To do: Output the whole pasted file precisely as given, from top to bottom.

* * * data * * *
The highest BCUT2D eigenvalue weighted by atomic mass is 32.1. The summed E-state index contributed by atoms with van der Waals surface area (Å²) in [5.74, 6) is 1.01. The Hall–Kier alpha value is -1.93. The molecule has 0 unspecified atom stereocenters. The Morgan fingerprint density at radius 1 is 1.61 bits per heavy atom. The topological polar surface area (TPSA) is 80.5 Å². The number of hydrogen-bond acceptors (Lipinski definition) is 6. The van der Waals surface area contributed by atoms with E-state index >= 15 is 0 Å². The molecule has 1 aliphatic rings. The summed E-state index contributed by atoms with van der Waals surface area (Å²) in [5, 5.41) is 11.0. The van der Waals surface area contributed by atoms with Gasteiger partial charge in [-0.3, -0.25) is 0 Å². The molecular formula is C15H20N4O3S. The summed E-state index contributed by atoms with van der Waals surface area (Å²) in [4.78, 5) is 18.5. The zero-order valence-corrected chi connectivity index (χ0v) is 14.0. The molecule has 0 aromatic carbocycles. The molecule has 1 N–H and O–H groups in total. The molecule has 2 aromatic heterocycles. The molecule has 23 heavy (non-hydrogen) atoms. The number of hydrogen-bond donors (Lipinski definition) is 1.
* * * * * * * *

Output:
The highest BCUT2D eigenvalue weighted by atomic mass is 32.1. The summed E-state index contributed by atoms with van der Waals surface area (Å²) in [5.74, 6) is 1.01. The Hall–Kier alpha value is -1.93. The molecule has 0 unspecified atom stereocenters. The Morgan fingerprint density at radius 1 is 1.61 bits per heavy atom. The topological polar surface area (TPSA) is 80.5 Å². The number of hydrogen-bond acceptors (Lipinski definition) is 6. The van der Waals surface area contributed by atoms with E-state index >= 15 is 0 Å². The molecule has 1 aliphatic rings. The summed E-state index contributed by atoms with van der Waals surface area (Å²) in [5, 5.41) is 11.0. The van der Waals surface area contributed by atoms with Gasteiger partial charge in [-0.3, -0.25) is 0 Å². The molecular formula is C15H20N4O3S. The summed E-state index contributed by atoms with van der Waals surface area (Å²) in [4.78, 5) is 18.5. The zero-order valence-corrected chi connectivity index (χ0v) is 14.0. The molecule has 0 aromatic carbocycles. The molecule has 1 N–H and O–H groups in total. The molecule has 2 aromatic heterocycles. The molecule has 23 heavy (non-hydrogen) atoms. The number of hydrogen-bond donors (Lipinski definition) is 1.